Recognizing these long-term outcomes is inherently difficult for humans to do naturally. Our primitive brains have not yet evolved to the point of being able to understand them. Furthermore, we have a tremendously difficult time when it comes to discerning what events are truly random. Our caveman brains were built to make the most out of small amounts of data. As a consequence we have a tendency to look for patterns in data even when they don’t exist. Market “technicians” that talk about resistance levels and head-and-shoulder chart patterns are a few examples. They think they can use these patterns to predict future gains or losses when in reality they’re more than likely fooling themselves.
Why do we look for patterns and form expectations around them? Our reflexive mind evolved around detecting patterns in nature. It leaps to conclusions unconsciously and automatically. Thunder follows lightning. Strong winds cause tree branches to sway. But there’s a big difference between recognizing patterns in nature and thinking that we can recognize patterns in financial markets. Buying a “hot stock” with a recent pattern of strong positive performance on the expectation that it will continue to increase in value usually doesn’t end well. Most recently the dot-com bubble of the late 1990’s and housing bubble of the mid 2000’s both demonstrated that nothing goes up forever. What has done well in the recent past seldom does well in the near future.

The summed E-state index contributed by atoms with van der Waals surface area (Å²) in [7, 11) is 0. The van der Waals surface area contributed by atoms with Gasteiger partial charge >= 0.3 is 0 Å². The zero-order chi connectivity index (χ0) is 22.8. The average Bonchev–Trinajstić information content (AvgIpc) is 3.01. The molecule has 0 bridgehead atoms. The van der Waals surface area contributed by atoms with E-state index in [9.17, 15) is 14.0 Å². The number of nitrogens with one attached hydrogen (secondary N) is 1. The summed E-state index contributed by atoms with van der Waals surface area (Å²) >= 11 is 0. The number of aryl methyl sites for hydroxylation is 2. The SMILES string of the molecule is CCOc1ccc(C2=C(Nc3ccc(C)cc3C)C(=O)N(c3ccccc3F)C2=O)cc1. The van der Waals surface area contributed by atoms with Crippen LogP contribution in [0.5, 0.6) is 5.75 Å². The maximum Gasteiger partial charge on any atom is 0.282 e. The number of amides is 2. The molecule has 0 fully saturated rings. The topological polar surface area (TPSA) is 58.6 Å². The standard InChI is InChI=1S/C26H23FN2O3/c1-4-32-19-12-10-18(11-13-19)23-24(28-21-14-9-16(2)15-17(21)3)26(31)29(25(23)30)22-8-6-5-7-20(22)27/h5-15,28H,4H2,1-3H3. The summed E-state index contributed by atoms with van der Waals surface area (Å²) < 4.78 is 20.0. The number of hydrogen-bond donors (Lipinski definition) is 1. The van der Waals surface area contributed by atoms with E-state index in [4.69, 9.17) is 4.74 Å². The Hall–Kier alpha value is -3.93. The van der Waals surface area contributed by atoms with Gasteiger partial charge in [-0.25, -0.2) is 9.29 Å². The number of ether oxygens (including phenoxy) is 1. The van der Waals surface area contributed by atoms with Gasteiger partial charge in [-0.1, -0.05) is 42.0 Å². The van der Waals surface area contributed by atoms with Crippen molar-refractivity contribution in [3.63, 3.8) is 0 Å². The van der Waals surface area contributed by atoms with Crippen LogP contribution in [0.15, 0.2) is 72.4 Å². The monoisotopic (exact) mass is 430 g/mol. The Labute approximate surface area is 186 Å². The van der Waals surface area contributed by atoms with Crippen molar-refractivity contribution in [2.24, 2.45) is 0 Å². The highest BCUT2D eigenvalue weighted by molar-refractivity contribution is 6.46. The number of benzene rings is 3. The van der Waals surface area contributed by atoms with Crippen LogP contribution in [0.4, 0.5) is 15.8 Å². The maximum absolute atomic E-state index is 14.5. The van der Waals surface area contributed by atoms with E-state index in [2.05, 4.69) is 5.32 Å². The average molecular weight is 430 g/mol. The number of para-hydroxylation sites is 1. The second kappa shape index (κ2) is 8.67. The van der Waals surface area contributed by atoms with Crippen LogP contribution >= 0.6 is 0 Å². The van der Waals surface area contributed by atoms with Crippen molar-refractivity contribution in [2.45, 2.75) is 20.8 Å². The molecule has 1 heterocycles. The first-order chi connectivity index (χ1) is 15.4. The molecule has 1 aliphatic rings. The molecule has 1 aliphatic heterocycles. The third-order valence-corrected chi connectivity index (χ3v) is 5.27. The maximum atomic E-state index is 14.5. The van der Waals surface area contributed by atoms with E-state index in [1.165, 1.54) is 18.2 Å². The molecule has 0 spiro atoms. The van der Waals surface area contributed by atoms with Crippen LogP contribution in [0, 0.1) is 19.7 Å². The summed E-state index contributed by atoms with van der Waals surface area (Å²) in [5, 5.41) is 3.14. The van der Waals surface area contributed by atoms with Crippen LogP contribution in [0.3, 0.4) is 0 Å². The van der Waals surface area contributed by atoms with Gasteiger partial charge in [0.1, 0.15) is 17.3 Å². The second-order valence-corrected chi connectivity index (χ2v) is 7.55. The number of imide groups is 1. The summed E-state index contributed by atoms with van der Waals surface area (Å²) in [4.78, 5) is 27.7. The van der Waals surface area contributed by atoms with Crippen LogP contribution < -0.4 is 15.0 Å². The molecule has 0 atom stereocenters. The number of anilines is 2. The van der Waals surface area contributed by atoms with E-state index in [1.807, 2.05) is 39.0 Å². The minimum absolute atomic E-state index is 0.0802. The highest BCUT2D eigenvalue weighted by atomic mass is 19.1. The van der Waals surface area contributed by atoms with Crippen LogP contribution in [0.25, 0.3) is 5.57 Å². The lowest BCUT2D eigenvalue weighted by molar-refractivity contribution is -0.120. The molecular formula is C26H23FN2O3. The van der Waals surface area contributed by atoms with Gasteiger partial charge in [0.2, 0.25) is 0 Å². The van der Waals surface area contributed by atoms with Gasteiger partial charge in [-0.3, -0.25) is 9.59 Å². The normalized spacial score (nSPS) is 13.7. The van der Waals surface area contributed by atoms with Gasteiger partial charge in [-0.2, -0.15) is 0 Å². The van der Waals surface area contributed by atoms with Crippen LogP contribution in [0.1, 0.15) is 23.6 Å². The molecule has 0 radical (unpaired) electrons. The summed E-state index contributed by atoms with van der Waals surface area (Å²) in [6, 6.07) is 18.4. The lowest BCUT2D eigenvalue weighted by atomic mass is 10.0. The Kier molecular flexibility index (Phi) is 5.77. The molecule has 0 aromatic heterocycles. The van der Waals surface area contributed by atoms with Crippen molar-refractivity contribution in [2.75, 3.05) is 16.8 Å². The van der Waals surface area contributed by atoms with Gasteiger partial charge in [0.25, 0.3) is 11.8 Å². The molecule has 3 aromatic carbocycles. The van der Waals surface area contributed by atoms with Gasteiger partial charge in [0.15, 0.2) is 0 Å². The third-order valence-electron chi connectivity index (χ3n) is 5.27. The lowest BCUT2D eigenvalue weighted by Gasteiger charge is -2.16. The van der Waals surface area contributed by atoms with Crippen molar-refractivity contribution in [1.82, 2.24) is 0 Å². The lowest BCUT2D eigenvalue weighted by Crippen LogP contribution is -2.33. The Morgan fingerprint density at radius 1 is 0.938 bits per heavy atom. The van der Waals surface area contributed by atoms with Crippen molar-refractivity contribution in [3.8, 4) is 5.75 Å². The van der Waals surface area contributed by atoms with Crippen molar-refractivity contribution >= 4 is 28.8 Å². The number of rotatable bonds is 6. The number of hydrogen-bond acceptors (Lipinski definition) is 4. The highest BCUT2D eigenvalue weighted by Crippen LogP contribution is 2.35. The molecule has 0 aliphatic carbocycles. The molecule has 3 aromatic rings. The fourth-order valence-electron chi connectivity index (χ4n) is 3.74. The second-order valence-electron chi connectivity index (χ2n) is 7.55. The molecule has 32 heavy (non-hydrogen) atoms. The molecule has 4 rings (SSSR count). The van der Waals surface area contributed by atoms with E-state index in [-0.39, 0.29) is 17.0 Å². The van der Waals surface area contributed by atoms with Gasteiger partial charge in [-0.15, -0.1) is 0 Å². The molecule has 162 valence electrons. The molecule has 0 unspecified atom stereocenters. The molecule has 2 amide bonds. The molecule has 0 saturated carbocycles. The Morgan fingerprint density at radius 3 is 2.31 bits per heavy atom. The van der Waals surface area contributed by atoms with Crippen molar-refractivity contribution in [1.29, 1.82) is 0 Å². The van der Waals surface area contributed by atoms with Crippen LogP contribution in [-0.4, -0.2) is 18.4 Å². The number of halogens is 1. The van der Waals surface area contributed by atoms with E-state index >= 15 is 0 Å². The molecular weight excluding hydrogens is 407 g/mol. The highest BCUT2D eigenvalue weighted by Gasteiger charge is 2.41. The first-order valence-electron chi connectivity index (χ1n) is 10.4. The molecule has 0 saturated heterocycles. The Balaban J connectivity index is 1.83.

Continuously rising markets, such as those we might see in a bubble can create a sense of familiarity and comfort around the heady positive returns. As we spend more time around something we slowly become more comfortable with it and develop a positive attitude towards it. We seek familiarity and comfort as a way to avoid danger. Ironically, the feeling of confidence we develop during market bubbles can turn into overconfidence and end poorly.
In late 1999 and early 2000 Brad Russell, an air traffic controller in New Hampshire, invested in a hot Internet stock called CMGI Inc. At first he nibbled, buying just a few shares. The stock shot straight up; he bought more; it went up more. Now Russell bought over and over and over again, until he had jumped into the stock with at least ten separate purchases, at prices up to $150 a share. At the peak, he had 40% of all the money outside his retirement fund in CMGI stock. Then the Internet bubble burst, and CMGI came crashing down like a boulder knocked off a cliff. Russell finally sold when the stock hit $1.50, a 99% loss at its worst. [1c]
We exercise confidence through familiarity in a number of other ways: owning shares of stock in the company we work for, only investing in companies located in our country of residence, or expecting the mutual fund we own to outperform the broader market (most don’t). These are all examples of home bias, where we feel that the things most familiar to us, or things that we own, tend to be the best.